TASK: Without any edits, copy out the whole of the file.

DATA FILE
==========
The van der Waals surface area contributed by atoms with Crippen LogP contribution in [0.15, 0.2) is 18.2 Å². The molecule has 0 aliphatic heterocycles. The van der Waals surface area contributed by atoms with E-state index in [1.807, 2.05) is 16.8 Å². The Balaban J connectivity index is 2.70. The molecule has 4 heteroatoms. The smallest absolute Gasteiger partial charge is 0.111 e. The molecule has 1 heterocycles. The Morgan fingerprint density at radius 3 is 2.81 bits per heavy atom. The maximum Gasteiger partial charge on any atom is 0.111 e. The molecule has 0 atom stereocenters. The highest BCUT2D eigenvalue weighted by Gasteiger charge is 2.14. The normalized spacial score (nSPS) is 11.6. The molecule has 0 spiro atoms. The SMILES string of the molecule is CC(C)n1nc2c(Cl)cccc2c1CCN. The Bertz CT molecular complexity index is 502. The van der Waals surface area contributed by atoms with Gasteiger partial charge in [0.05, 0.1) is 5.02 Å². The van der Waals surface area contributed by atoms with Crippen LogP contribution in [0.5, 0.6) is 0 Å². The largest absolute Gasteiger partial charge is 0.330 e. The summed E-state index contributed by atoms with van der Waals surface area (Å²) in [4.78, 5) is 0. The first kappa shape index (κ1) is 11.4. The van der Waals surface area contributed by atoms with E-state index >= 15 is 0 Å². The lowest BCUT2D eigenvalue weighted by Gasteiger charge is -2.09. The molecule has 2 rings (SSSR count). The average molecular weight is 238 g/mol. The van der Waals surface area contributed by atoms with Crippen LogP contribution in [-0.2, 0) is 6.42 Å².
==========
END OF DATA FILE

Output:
The van der Waals surface area contributed by atoms with Crippen LogP contribution in [0.15, 0.2) is 18.2 Å². The molecule has 0 aliphatic heterocycles. The van der Waals surface area contributed by atoms with E-state index in [1.807, 2.05) is 16.8 Å². The Balaban J connectivity index is 2.70. The molecule has 4 heteroatoms. The smallest absolute Gasteiger partial charge is 0.111 e. The molecule has 1 heterocycles. The Morgan fingerprint density at radius 3 is 2.81 bits per heavy atom. The maximum Gasteiger partial charge on any atom is 0.111 e. The molecule has 0 atom stereocenters. The highest BCUT2D eigenvalue weighted by Gasteiger charge is 2.14. The normalized spacial score (nSPS) is 11.6. The molecule has 0 spiro atoms. The SMILES string of the molecule is CC(C)n1nc2c(Cl)cccc2c1CCN. The Bertz CT molecular complexity index is 502. The van der Waals surface area contributed by atoms with Gasteiger partial charge in [0.05, 0.1) is 5.02 Å². The van der Waals surface area contributed by atoms with Crippen LogP contribution in [0.5, 0.6) is 0 Å². The largest absolute Gasteiger partial charge is 0.330 e. The summed E-state index contributed by atoms with van der Waals surface area (Å²) in [4.78, 5) is 0. The first kappa shape index (κ1) is 11.4. The van der Waals surface area contributed by atoms with E-state index >= 15 is 0 Å². The lowest BCUT2D eigenvalue weighted by Gasteiger charge is -2.09. The molecule has 2 rings (SSSR count). The average molecular weight is 238 g/mol. The van der Waals surface area contributed by atoms with Crippen LogP contribution in [-0.2, 0) is 6.42 Å².